The village of Göschenen itself isn’t very large: it is situated in a very narrow valley, so almost half of the built-up area has been used for motorways, railway tracks and railway yards. However railway history has obviously been written with the construction of the Gotthard railway tunnel, opened in 1882, which is somewhat longer than 15 kilometres, to Airolo in the Canton Ticino. There is a lot of attention paid to the construction of the tunnel, like a circular walk. That will e something for a next time. Now I got at the other side of the railway station onboard of the train of the Matterhorn-Gotthard-Bahn to Andermatt. Originally an independent company had been operating since 1917 on this track, the Schöllenen-Bahn. After several mergers and adaptations to the track and the trains it has joined in 2003 the MGB,which takes care of the transportation by rail between Visp in the Canton Valais and Chur in the Canton Grisons. Thus I covered in 10 minutes a distance of less than 4 kilometres with a lot of rattling of the cogwheel support to Andermatt, along the impressive trail I had followed by foot.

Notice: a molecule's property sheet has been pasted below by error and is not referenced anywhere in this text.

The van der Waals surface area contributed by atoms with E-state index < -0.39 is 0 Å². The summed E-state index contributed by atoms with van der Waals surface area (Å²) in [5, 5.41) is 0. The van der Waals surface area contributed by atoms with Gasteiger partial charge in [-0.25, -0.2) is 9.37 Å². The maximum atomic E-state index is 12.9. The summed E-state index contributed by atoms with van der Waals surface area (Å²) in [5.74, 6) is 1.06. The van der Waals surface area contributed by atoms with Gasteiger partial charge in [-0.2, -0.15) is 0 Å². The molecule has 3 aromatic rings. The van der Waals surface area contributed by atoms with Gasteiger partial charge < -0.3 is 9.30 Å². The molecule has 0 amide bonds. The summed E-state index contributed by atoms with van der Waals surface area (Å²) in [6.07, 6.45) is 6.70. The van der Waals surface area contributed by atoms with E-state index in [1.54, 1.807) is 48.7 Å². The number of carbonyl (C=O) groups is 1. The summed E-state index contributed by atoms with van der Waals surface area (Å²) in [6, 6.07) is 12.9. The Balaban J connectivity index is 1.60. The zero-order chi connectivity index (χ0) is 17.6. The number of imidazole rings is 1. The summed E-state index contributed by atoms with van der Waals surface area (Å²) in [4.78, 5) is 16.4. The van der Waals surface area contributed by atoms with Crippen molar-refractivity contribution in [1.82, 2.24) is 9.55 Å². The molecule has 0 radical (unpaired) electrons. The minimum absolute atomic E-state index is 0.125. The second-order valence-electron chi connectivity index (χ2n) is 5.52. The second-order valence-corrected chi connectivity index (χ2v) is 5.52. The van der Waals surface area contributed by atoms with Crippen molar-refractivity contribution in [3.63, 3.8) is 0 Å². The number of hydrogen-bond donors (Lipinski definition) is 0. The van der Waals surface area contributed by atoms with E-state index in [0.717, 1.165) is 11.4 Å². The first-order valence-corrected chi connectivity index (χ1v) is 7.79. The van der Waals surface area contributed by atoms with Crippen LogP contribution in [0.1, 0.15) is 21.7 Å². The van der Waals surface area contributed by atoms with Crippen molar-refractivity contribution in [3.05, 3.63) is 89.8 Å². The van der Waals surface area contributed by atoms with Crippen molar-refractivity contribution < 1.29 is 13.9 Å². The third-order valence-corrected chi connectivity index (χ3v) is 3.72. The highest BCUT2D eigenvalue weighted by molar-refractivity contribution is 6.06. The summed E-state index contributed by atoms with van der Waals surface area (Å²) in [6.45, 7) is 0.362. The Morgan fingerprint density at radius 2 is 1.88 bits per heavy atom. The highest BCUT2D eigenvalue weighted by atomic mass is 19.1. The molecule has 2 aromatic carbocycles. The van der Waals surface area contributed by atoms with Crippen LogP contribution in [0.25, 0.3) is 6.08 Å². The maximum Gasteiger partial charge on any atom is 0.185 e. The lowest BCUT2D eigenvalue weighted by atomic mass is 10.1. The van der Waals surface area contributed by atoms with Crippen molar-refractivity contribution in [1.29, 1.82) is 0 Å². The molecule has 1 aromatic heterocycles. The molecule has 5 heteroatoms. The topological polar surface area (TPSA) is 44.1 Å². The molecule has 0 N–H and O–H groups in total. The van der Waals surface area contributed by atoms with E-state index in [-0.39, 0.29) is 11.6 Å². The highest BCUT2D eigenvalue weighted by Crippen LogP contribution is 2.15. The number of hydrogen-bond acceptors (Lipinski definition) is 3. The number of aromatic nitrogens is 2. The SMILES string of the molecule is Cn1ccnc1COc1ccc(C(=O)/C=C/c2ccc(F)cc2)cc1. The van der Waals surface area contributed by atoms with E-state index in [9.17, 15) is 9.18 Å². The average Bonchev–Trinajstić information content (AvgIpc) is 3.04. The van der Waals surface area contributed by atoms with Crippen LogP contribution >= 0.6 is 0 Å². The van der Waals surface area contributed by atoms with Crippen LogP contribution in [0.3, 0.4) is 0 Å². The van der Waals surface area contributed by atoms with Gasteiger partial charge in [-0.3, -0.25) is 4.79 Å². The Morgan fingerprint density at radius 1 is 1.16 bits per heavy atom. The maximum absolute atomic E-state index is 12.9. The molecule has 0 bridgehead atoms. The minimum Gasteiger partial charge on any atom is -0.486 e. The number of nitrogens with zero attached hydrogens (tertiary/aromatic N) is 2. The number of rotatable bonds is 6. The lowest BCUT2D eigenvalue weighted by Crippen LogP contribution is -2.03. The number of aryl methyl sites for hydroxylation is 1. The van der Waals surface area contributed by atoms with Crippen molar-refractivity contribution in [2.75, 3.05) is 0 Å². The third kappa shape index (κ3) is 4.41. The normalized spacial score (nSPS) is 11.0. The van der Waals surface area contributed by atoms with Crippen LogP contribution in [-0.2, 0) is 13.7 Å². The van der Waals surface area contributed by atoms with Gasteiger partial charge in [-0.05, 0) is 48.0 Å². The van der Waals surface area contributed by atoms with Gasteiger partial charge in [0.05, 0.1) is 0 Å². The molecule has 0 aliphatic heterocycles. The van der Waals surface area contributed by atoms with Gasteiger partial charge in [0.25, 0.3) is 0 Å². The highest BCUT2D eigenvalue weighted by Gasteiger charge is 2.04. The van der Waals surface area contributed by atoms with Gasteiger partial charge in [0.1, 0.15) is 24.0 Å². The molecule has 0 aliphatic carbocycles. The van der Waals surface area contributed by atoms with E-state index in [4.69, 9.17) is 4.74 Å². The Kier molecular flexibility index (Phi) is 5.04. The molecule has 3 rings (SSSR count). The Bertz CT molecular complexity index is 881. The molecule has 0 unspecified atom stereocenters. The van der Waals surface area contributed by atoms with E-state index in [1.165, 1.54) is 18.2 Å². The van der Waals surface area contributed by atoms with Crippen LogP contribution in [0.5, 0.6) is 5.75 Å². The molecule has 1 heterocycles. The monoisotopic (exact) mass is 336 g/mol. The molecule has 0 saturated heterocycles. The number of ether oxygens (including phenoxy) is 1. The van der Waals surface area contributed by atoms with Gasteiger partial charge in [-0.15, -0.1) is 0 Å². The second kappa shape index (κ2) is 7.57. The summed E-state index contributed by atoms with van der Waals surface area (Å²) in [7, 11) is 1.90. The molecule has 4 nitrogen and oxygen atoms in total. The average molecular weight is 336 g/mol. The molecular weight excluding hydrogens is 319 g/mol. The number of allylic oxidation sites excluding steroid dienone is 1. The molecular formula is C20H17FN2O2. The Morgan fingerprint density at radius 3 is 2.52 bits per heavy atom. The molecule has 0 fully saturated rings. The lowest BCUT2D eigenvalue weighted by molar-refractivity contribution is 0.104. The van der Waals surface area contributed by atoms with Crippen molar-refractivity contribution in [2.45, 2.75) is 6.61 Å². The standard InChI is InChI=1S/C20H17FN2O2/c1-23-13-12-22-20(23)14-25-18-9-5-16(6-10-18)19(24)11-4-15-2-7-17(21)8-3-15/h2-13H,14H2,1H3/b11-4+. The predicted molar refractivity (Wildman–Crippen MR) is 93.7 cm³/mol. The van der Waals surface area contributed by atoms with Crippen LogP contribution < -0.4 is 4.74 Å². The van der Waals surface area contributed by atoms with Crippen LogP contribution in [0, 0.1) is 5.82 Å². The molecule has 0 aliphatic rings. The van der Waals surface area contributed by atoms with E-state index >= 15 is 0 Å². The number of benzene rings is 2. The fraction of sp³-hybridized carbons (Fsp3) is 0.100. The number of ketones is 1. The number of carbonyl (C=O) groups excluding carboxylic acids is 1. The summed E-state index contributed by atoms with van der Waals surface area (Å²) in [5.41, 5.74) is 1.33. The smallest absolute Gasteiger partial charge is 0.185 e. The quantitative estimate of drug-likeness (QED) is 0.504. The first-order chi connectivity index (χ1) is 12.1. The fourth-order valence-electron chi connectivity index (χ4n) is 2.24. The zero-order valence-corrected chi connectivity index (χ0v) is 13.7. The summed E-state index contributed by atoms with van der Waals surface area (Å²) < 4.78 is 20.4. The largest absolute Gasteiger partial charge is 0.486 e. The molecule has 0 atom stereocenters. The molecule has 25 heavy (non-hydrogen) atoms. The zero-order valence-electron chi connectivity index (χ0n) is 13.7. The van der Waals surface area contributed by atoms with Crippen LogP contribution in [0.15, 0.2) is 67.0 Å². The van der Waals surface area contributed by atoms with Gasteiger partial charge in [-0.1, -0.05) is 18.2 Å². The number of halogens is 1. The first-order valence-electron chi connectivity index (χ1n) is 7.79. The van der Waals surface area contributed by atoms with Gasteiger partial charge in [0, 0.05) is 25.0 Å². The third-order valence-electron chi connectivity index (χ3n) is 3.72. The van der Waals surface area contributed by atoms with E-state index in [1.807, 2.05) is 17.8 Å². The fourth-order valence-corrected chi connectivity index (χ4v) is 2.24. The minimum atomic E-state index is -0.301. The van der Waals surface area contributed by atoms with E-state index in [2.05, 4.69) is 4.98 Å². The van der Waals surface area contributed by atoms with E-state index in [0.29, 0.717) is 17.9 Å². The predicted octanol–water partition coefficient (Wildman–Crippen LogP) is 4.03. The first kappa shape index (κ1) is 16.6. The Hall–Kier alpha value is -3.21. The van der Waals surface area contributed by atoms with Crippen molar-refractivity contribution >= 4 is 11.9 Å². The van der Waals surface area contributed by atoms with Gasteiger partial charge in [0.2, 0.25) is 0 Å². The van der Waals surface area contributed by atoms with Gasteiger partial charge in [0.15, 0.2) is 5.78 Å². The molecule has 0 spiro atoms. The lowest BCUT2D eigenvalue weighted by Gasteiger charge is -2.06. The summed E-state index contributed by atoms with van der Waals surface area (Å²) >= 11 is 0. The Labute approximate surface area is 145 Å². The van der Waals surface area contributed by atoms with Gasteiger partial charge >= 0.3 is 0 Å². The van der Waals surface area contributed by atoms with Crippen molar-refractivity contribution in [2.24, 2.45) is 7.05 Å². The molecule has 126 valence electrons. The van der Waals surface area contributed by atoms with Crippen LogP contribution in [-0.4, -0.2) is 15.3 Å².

At the end of the afternoon I visited, as already mentioned, the Talmuseum Ursern, the Museum of the Ursern Valley and the temporary exhibition about General Suvorov. That concluded these in my ways interesting days in this fascinating area, that I had got to know and appreciate more and more!